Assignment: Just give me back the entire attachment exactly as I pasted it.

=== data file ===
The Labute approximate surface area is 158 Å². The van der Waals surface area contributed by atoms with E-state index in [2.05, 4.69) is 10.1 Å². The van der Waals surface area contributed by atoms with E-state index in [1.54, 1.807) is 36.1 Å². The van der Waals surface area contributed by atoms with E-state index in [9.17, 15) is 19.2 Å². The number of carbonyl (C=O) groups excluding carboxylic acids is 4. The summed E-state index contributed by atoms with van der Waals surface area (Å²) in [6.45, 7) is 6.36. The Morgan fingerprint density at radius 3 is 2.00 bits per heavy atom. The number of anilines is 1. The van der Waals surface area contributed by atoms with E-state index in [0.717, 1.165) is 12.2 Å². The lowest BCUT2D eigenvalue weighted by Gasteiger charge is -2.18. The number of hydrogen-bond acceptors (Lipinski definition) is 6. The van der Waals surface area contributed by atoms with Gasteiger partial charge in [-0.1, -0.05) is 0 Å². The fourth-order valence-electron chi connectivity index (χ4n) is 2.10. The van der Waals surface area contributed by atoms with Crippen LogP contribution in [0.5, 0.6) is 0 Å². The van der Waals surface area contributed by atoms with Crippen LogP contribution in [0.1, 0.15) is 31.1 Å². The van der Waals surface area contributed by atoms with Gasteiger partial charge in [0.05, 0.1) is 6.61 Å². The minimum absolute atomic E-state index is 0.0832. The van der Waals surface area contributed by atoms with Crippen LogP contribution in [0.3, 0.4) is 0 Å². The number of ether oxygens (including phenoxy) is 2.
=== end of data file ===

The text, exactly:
The Labute approximate surface area is 158 Å². The van der Waals surface area contributed by atoms with E-state index in [2.05, 4.69) is 10.1 Å². The van der Waals surface area contributed by atoms with E-state index in [1.54, 1.807) is 36.1 Å². The van der Waals surface area contributed by atoms with E-state index in [9.17, 15) is 19.2 Å². The number of carbonyl (C=O) groups excluding carboxylic acids is 4. The summed E-state index contributed by atoms with van der Waals surface area (Å²) in [6.45, 7) is 6.36. The Morgan fingerprint density at radius 3 is 2.00 bits per heavy atom. The number of anilines is 1. The van der Waals surface area contributed by atoms with E-state index in [0.717, 1.165) is 12.2 Å². The lowest BCUT2D eigenvalue weighted by Gasteiger charge is -2.18. The number of hydrogen-bond acceptors (Lipinski definition) is 6. The van der Waals surface area contributed by atoms with Gasteiger partial charge in [-0.1, -0.05) is 0 Å². The fourth-order valence-electron chi connectivity index (χ4n) is 2.10. The van der Waals surface area contributed by atoms with Crippen LogP contribution in [0.5, 0.6) is 0 Å². The van der Waals surface area contributed by atoms with Crippen LogP contribution in [0.1, 0.15) is 31.1 Å². The van der Waals surface area contributed by atoms with Gasteiger partial charge in [0.05, 0.1) is 6.61 Å². The minimum absolute atomic E-state index is 0.0832. The van der Waals surface area contributed by atoms with Crippen LogP contribution in [0.3, 0.4) is 0 Å². The number of ether oxygens (including phenoxy) is 2.